And then, while the last of the strains of Figaro (the barber) were still echoing in my mind, I thought of the lessons I’d taught them, both consciously and unconsciously. For good or for bad, I’ve learned some of the most powerful lessons that stick are the ones we don’t realize we’re teaching them, and we often only realize years later. I thought of the conversations I’d had with both of them over their lives, and I pondered a moment at how much both the kids and the conversations had changed. Both of them were in various stages of putting away their childish things (we know, because most of them are still in the basement 🙂 ) and are well on their way to thinking and acting like the adults they are becoming instead of the children they had been.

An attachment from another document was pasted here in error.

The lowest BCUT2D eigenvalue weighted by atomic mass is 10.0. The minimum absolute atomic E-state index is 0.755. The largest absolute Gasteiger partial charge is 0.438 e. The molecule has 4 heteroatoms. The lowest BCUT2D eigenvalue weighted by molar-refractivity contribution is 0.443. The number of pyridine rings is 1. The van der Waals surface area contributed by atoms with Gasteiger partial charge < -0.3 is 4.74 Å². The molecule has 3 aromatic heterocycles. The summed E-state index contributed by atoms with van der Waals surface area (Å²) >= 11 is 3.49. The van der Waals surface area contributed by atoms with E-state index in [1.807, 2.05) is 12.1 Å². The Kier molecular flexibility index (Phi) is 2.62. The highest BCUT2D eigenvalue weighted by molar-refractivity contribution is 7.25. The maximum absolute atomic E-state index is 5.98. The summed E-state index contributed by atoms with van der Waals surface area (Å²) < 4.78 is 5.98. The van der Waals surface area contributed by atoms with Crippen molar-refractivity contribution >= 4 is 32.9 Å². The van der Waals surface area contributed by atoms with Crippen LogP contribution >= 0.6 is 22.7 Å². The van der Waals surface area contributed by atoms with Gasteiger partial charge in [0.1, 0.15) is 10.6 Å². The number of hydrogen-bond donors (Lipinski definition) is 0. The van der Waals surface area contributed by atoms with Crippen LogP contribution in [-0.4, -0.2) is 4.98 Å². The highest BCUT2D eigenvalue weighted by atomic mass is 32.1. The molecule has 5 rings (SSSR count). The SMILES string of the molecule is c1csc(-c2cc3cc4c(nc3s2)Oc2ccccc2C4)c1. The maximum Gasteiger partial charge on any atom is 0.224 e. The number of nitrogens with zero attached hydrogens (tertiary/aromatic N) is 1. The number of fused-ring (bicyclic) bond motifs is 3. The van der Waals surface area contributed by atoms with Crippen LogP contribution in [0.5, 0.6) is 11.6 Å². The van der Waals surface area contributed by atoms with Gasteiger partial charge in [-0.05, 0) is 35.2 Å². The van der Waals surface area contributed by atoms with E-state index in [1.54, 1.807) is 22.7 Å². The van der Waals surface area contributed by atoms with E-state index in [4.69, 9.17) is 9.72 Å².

They’re growing up…
I gave the swing just enough of a push to make the spider a little woozy and watched as it swung back and forth a few times.
It brought a smile, a tear, more than just a little gratitude at the blessings I had experienced with them, because of them.
I stood there a little longer…
A lifetime of memories floated by as the swing swung a little slower each time, creaking a little less with every one…
The years, unlike the swing, seem to go by more quickly each time, creaking a little more with every one.
I pondered a little more… reflecting, and then suddenly became conscious not only of the years, but of the minutes, and realized that time never stood still. It was still passing. I stole a look at my watch and realized it was time to leave for work, so I turned, took a deep breath, wiped my eyes, and like the kids, left the swing set and the memories behind to start a new day.